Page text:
Premenstrual syndrome and dysphoric disorderSigns & symptomsInvestigationsDifferentialsTreatment algorithm
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Premenstrual syndrome (PMS) is characterised by cyclical, physical, and behavioural symptoms occurring in the luteal phase of the normal menstrual cycle (the period between ovulation and onset of menstruation). Premenstrual dysphoric disorder (PMDD) is a more severe variant that includes at least one affective symptom. Depression may coexist with PMS or PMDD in up to 50% of cases. A diagnosis of PMS or PMDD may predate a diagnosis of depression.[4]

Seasonal affective disorderSigns & symptomsInvestigationsDifferentialsTreatment algorithm
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Seasonal affective disorder (SAD) is a subtype of major depression and bipolar disorder, occurring with seasonal change over at least a 2-year period. Most commonly presents with onset of depression in the autumn or winter, and full remission of symptoms over the spring or summer. Lifetime estimates for depressive and bipolar disorders with a seasonal pattern average between 0.4% and 2.9% in US, Canadian, and UK community studies.[5][6][7] Some estimates may be as high 9.7%.[8] However, these differences are probably due to differences in the sampling and diagnostic criteria used.

Bipolar disorder in adultsSigns & symptomsInvestigationsDifferentialsTreatment algorithm
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A recurrent and often chronic mental illness, bipolar disorder is marked by episodes of hypomania or mania and depression, associated with a change or impairment in functioning. The long-term course of illness is characterised by a predominance of depression, although a history of at least one manic, hypomanic, or mixed episode is required to make the diagnosis of a bipolar disorder.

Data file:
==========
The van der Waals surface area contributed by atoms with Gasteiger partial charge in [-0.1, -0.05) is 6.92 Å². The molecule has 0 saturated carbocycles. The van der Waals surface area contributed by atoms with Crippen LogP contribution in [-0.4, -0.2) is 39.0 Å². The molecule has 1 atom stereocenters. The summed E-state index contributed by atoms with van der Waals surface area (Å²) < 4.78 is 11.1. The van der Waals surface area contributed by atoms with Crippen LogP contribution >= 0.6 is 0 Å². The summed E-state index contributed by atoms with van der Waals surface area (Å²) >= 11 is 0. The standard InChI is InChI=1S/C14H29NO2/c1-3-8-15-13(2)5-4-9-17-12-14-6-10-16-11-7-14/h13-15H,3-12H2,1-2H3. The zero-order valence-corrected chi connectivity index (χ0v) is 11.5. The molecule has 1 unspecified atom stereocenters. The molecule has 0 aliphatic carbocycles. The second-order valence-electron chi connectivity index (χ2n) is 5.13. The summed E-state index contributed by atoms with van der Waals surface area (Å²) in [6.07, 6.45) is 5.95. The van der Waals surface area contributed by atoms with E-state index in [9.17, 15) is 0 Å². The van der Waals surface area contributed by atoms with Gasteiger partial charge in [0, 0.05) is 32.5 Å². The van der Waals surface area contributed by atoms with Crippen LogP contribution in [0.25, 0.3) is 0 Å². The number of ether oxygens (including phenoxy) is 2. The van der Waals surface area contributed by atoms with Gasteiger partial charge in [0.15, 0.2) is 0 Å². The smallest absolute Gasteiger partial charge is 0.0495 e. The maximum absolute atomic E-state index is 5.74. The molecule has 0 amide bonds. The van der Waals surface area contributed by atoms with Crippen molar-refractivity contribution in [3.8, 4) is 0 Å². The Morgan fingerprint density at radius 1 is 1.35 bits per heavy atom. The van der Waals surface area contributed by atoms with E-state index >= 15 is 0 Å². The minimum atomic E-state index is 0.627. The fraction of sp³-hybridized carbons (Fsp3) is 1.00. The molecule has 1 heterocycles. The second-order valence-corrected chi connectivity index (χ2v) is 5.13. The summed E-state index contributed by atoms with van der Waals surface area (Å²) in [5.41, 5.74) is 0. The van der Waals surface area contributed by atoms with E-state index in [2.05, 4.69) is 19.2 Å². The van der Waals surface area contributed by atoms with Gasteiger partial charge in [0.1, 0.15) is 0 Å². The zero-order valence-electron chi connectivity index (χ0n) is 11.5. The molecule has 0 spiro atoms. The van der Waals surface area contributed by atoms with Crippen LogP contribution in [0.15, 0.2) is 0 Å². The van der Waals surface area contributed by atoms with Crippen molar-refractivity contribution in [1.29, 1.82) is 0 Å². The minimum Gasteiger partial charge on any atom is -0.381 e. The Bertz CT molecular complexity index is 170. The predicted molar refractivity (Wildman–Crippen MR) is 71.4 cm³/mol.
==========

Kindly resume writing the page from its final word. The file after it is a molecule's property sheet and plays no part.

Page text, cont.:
Bipolar I disorder: at least one manic episode.

Bipolar II disorder: has never had a full manic episode; at least one hypomanic episode and at least one major depressive episode.[2]

Bipolar disorder in children
Bipolar disorder is an uncommon condition in children that becomes more frequent in teens, approaching the rate of frequency seen in adults.[9][10] The adult criteria describe a disorder of fluctuating mood cycles, consisting of episodes of elevated mood and increased activity or energy (mania) lasting at least 1 week, and episodes of lowered mood and activity (depression); an episode of mania is necessary for a diagnosis to be made. The diagnosis can be controversial, as criteria overlap with other childhood conditions such as ADHD and comorbid oppositional defiant disorder.

Suicide risk mitigationSigns & symptomsInvestigationsDifferentialsTreatment algorithm
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Suicide is an important cause of death globally and a significant public health concern. An estimated 800,000 people die by suicide each year; it is the second leading cause of death among people aged 15 to 29 years.[11] Originally called suicide risk management, suicide risk mitigation aims to be a more realistic and compassionate approach.[12][13][14] It refers to the identification, assessment, intervention, and treatment of a person at risk of suicide. It is an ongoing process whether due to a mental illness or a life crisis.